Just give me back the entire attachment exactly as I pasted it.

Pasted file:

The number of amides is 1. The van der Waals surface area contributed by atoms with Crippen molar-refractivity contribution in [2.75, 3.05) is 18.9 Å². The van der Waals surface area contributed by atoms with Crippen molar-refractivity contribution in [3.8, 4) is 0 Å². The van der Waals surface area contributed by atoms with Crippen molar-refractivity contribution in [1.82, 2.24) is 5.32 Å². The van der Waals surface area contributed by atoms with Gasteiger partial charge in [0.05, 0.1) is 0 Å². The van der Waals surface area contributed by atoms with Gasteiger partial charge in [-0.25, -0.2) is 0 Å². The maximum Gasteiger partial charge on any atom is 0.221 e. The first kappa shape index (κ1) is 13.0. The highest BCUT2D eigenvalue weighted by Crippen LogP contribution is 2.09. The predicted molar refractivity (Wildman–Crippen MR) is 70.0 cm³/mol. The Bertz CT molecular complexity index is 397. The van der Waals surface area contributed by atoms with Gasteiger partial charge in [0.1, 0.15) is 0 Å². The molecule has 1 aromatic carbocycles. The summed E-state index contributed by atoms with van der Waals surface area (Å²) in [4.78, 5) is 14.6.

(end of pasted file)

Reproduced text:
The number of amides is 1. The van der Waals surface area contributed by atoms with Crippen molar-refractivity contribution in [2.75, 3.05) is 18.9 Å². The van der Waals surface area contributed by atoms with Crippen molar-refractivity contribution in [3.8, 4) is 0 Å². The van der Waals surface area contributed by atoms with Crippen molar-refractivity contribution in [1.82, 2.24) is 5.32 Å². The van der Waals surface area contributed by atoms with Gasteiger partial charge in [0.05, 0.1) is 0 Å². The van der Waals surface area contributed by atoms with Gasteiger partial charge in [-0.25, -0.2) is 0 Å². The maximum Gasteiger partial charge on any atom is 0.221 e. The first kappa shape index (κ1) is 13.0. The highest BCUT2D eigenvalue weighted by Crippen LogP contribution is 2.09. The predicted molar refractivity (Wildman–Crippen MR) is 70.0 cm³/mol. The Bertz CT molecular complexity index is 397. The van der Waals surface area contributed by atoms with Gasteiger partial charge in [0.1, 0.15) is 0 Å². The molecule has 1 aromatic carbocycles. The summed E-state index contributed by atoms with van der Waals surface area (Å²) in [4.78, 5) is 14.6.